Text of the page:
Study finds inaccurate labelling on some cannabis oils in Ontario

| David Brown

A study from researchers in Ontario says that some cannabis oils on the market in Canada are inaccurately labelled for THC and CBD.

While there have been many studies looking at the accuracy of labelling on cannabis flower and edibles, and some extracts, this is potentially the first study to look at legal cannabis oils. 

In a case series study, researchers at McMaster University and St Joseph’s Healthcare Hamilton tested 30 cannabis oil products available on the Ontario Cannabis Store (OCS) website. 

The amount of THC and CBD in those products was then tested by the Centre for Microbial Chemical Biology at McMaster University for comparison against the amounts listed on the product label.

While none of the products contained significantly more THC than the labelled amount, 12 of the 30 tested products were found to be outside of the allowable variable limit for THC, and three products were outside the variability limit for CBD.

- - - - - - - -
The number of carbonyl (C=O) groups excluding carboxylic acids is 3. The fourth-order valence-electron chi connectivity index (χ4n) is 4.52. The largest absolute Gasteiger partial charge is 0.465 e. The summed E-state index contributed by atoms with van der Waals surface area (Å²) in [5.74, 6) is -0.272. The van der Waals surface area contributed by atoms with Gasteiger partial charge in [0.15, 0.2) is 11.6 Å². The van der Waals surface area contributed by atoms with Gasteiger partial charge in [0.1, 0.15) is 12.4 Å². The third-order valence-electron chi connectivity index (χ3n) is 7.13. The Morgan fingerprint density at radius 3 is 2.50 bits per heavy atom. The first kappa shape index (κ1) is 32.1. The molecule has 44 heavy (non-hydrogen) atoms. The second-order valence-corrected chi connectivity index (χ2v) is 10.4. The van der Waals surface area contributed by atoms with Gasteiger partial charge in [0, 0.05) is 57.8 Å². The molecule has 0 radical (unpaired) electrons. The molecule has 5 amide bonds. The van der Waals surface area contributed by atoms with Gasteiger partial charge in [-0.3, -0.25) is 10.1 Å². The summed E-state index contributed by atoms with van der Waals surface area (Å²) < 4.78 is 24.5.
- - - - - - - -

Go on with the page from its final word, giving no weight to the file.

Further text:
Of the 16 cannabis oils tested that had a label amount of 2.5 mg/g THC or greater, seven of them had amounts that were lower than what was labelled by more than the 15% allowable variance. 

In addition, the study found discrepancies between the amount of THC and CBD listed on the OCS website’s product description for 10 of 30 oil products.

Five products were also found to be labelled with inconsistent listings of active THC/CBD and total THC/CBD, with one product being labelled as having 5 mg/g CBD but found to be 26 mg/g total CBD upon secondary testing. Unlike products like dried flower, cannabis oils of the type the study looked at should generally have the same active and total THC/CBD amounts. 

The researchers involved argue that their findings merit greater quality control efforts by the industry, while also noting the limited scope of their research. The OCS currently lists around 50 cannabis oil SKUs online.

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